ARB Air Compressor plug melted

dstock

Explorer
I had to remove my ARB compressor in my Jeep JK so the dealer can access the brake booster and when I went to unplug it, I found this:



This side of the connector is fairly melted however the other side is not. I don't see any other issues with the wiring loom and everything works as it should. I need to replace this connector but searches for T-connector aren't finding it. I may just replace both sides with a different connector, any suggestions?
 

dstock

Explorer
Those connectors are a common ‘shape’ but vary widely in dimension and ampacity.
One easy solution is replace both ends with an Anderson connector.
That's the direction I am leaning as the ARB has a 30 amp fuse, and I've got a handful of 45 amp Anderson connectors.
 

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Rando

Explorer
Thats a bummer!

Seeing you already have them, the Andersons are probably fine.

However, it is a bit disappointing that these have become the 'standard' as they are not really the best connector for this or most automotive applications (which is why you would never see an OEM use them). They have no environmental protection, no strain relief for the wires, no latch to keep them engaged and are weakly polarized. Metri pack (280 or 630) connectors would be a better option as they add all these features and a fairly DIY friendly.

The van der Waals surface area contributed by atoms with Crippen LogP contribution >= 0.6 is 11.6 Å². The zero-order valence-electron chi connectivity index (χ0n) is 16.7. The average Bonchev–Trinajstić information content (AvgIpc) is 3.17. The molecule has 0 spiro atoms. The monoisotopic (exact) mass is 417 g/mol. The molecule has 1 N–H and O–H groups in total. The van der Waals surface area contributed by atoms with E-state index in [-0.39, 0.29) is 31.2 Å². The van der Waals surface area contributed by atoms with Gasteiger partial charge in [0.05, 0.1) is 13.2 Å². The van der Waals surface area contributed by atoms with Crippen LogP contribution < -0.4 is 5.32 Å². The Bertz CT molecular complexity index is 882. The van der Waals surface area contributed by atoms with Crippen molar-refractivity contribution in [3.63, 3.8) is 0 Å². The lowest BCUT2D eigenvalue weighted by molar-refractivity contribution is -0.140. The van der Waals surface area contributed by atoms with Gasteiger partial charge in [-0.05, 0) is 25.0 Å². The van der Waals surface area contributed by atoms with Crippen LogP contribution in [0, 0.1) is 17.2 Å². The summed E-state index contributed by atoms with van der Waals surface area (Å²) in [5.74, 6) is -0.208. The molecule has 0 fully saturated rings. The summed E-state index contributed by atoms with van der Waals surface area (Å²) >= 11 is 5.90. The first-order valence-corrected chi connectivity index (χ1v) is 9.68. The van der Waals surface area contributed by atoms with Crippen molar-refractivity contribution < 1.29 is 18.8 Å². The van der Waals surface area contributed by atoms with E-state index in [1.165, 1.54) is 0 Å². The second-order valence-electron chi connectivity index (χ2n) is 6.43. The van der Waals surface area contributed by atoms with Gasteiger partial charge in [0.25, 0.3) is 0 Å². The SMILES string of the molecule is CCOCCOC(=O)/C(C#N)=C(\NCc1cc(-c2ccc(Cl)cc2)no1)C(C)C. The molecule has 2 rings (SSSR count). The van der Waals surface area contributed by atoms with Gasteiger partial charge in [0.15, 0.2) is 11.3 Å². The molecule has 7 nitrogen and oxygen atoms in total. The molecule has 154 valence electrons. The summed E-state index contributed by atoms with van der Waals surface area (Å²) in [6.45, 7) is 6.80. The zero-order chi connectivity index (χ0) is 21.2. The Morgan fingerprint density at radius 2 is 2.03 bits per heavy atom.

dstock

Explorer
Thats a bummer!

Seeing you already have them, the Andersons are probably fine.

However, it is a bit disappointing that these have become the 'standard' as they are not really the best connector for this or most automotive applications (which is why you would never see an OEM use them). They have no environmental protection, no strain relief for the wires, no latch to keep them engaged and are weakly polarized. Metri pack (280 or 630) connectors would be a better option as they add all these features and a fairly DIY friendly.
Those Metri pack connectors are very nice. The Andersons don't have any strain relief for the wires and don't latch, so I am tempted to go this route instead. Thanks for the input!
 

dstock

Explorer
Those Metri pack connectors are very nice. The Andersons don't have any strain relief for the wires and don't latch, so I am tempted to go this route instead. Thanks for the input!
Correcting my previous post, Anderson does make a retention clip for their connectors so I will probably go this route, since I have the connectors, crimping tool, insertion/removal tool as well. Strain relief in this particular case is not an issue.

Here is the retention clip:

Anderson Retention Clip
 

Rando

Explorer
The Anderson connectors are fine for this application, and I would use them for this application if I had them on hand.

The issue was more a general comment on how it has disappointing that Anderson's are so widely used in the 12V DIY community as objectively speaking they are really not very good connectors.
 

dstock

Explorer
The Anderson connectors are fine for this application, and I would use them for this application if I had them on hand.

The issue was more a general comment on how it has disappointing that Anderson's are so widely used in the 12V DIY community as objectively speaking they are really not very good connectors.
Got it, thanks. Honestly in this situation I could just use a couple Posi-lock connectors as it's not like this gets unplugged often, in fact, it's the first time since it was installed 5 years ago!
 

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teotwaki

Excelsior!
My ARB compressor's white plastic connector also melted. I believe the prongs became corroded, raising the resistance and increasing the voltage drop as well as generating heat.

I went with the Anderson 45A connector a while back and have had no problems.

 
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